Apple intros iPad Mini, upgrades existing devices–and, a surprise

Yesterday at its Special Event, Apple proved the rumors true by introducing an iPad Mini. The company also debuted an incredibly thin iMac (its optical drive is now a thing of the past) and a new Mac Mini with a very interesting hybrid-style hard drive. The company also talked about some new app offerings and, oddly, revealed the fourth generation iPad, which except for some major new additions is essentially unchanged from the third generation model it showed at its January event.

The big news–and the last item on the agenda–was the iPad Mini. From my article on examiner.com:

It has a 7.9 inch display, weighs in at just over a half a pound (0.68 inches) and is as thin as a pencil (7.2 mm, 23% thinner than the most recent iPad). Apple claims that it still offers 10 hours of battery life. It truly is a scaled-down version of the industry-leading tablet.

While it doesn’t have the Retina display like its bigger brother (its display is the same as the iPad 2–1024×768 resolution), it does offer 5 megapixel still and 1080p video cameras. Like the fourth-generation full-sized iPad just released, it too boasts “utltrafast wireless” connectivity. And, of course, this new device also has the new 9 pin Lightning connector.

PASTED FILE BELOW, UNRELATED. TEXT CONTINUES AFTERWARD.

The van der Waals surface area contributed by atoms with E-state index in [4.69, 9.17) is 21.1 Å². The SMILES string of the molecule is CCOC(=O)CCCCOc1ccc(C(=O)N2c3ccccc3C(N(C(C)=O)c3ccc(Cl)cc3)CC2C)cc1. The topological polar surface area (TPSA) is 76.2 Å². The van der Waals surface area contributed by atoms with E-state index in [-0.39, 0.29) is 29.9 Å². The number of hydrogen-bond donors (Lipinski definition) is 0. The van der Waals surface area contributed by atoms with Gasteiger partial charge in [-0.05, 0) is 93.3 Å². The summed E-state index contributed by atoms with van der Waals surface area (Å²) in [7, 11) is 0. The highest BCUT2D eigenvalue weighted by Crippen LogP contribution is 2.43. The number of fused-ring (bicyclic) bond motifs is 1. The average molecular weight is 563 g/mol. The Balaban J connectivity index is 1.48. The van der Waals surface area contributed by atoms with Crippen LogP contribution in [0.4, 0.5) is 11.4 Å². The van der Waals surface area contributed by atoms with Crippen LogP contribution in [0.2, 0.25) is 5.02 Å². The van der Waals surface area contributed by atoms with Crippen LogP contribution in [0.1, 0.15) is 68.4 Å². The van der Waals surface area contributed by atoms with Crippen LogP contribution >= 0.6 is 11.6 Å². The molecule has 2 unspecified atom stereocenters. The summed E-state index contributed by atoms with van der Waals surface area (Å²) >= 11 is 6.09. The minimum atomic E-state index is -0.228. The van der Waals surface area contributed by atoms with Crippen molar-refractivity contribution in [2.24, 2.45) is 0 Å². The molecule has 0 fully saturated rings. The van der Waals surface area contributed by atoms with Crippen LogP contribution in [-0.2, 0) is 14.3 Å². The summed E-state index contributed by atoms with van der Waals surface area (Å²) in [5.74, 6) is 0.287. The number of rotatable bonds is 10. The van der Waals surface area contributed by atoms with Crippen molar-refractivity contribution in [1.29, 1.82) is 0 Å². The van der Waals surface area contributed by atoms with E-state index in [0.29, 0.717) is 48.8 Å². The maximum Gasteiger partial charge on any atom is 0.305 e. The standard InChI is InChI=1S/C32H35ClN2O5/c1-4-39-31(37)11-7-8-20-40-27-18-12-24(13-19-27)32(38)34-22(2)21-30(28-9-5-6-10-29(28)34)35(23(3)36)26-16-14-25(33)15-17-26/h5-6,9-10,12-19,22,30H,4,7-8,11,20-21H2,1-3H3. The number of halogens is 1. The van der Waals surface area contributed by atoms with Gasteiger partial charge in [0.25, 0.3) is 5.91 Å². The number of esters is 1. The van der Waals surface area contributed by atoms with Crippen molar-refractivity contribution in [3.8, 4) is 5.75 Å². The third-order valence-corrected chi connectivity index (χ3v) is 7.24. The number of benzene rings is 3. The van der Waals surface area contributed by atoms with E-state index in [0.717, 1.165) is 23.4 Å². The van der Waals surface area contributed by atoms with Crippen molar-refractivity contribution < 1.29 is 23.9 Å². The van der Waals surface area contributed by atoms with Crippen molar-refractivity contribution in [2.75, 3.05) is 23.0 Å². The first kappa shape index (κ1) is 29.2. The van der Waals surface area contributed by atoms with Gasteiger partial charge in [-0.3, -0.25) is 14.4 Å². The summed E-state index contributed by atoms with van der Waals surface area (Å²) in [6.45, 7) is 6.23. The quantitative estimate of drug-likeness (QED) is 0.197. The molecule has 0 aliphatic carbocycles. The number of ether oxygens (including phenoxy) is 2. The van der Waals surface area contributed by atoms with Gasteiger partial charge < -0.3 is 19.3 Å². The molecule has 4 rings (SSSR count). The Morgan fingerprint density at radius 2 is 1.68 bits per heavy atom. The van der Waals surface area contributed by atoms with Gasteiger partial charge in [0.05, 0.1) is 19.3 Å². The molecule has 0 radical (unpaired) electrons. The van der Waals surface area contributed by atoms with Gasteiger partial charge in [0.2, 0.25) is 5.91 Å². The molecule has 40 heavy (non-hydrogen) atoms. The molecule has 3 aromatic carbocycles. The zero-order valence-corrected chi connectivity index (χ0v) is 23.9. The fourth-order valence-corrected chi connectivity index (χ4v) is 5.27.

It, too, is otherwise unchanged from the third generation iPad.

The base wifi unit with 16GB memory will retail for $329. Configurations similar to the full sized models are available. Preorders will be accepted starting October 26, and will be available in the Apple Store starting November 2.

Learn more about the new iPad Mini here.

At first glance it looks just like a miniature version of an iPad 2.

One of the most amazing things about the Mini was when Phil Schiller picked it up and held it in his right hand. I’ve had an iPad now almost since the start…and I have to tell you: watching someone hold what, by everything you know, looks like a standard-sized iPad in one hand–with fingers on both sides–is pretty surreal.

Apple also debuted a puzzling product–a new full-sized iPad, calling it the fourth generation model. This is puzzling because Apple has followed a fairly simple schedule for all its devices. The iPod has, since its introduction, seen its newest devices shown off in the fall; except for last year, the iPhone was an early summer/June release; the iPad was first seen in January 2010, and that’s when the latest ones have been announced.

The company had just announced the third generation model last March.

Here’s an overview, again from examiner.com:

The first to be announced was a device referenced only as the “fourth generation” iPad. This would seem to follow the trend it set last January when it announced its latest model as the “third generation,” instead of utilizing a numbering system like the one used with the iPhone. It also apparently replaces that model, as it is no longer listed on Apple’s iPad web page, and discussions in Apple’s online forum (found at the bottom of the page) refer to the third generation iPad as “out of date.”

There are only a few revisions from that model:

  • The newest iPad uses a new processor chip—designated A6X—which Apple says is twice as fast as the previous A5 one.